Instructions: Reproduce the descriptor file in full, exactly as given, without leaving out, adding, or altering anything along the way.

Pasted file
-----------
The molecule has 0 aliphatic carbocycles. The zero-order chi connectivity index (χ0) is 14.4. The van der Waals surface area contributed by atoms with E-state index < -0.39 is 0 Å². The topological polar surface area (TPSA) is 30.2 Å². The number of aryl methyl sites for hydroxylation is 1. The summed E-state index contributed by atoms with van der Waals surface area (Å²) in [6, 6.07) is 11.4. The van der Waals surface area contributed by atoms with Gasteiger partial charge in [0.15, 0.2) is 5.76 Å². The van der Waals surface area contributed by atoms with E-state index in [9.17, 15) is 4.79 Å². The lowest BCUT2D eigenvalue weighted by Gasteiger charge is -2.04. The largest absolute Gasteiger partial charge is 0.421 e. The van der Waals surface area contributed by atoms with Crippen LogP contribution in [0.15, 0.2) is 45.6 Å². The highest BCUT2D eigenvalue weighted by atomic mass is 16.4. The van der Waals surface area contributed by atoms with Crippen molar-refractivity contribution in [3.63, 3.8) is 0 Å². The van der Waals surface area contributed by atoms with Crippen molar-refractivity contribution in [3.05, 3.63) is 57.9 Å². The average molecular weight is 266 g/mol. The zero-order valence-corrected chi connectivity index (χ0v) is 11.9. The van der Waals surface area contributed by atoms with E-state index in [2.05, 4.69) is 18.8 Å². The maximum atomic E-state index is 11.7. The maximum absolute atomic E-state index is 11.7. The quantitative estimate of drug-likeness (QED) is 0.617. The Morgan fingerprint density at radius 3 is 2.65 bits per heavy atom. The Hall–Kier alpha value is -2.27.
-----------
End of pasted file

The molecule has 0 aliphatic carbocycles. The zero-order chi connectivity index (χ0) is 14.4. The van der Waals surface area contributed by atoms with E-state index < -0.39 is 0 Å². The topological polar surface area (TPSA) is 30.2 Å². The number of aryl methyl sites for hydroxylation is 1. The summed E-state index contributed by atoms with van der Waals surface area (Å²) in [6, 6.07) is 11.4. The van der Waals surface area contributed by atoms with Gasteiger partial charge in [0.15, 0.2) is 5.76 Å². The van der Waals surface area contributed by atoms with E-state index in [9.17, 15) is 4.79 Å². The lowest BCUT2D eigenvalue weighted by Gasteiger charge is -2.04. The largest absolute Gasteiger partial charge is 0.421 e. The van der Waals surface area contributed by atoms with Crippen LogP contribution in [0.15, 0.2) is 45.6 Å². The highest BCUT2D eigenvalue weighted by atomic mass is 16.4. The van der Waals surface area contributed by atoms with Crippen molar-refractivity contribution in [3.63, 3.8) is 0 Å². The van der Waals surface area contributed by atoms with Crippen molar-refractivity contribution in [3.05, 3.63) is 57.9 Å². The average molecular weight is 266 g/mol. The zero-order valence-corrected chi connectivity index (χ0v) is 11.9. The van der Waals surface area contributed by atoms with E-state index in [2.05, 4.69) is 18.8 Å². The maximum atomic E-state index is 11.7. The maximum absolute atomic E-state index is 11.7. The quantitative estimate of drug-likeness (QED) is 0.617. The Morgan fingerprint density at radius 3 is 2.65 bits per heavy atom. The Hall–Kier alpha value is -2.27.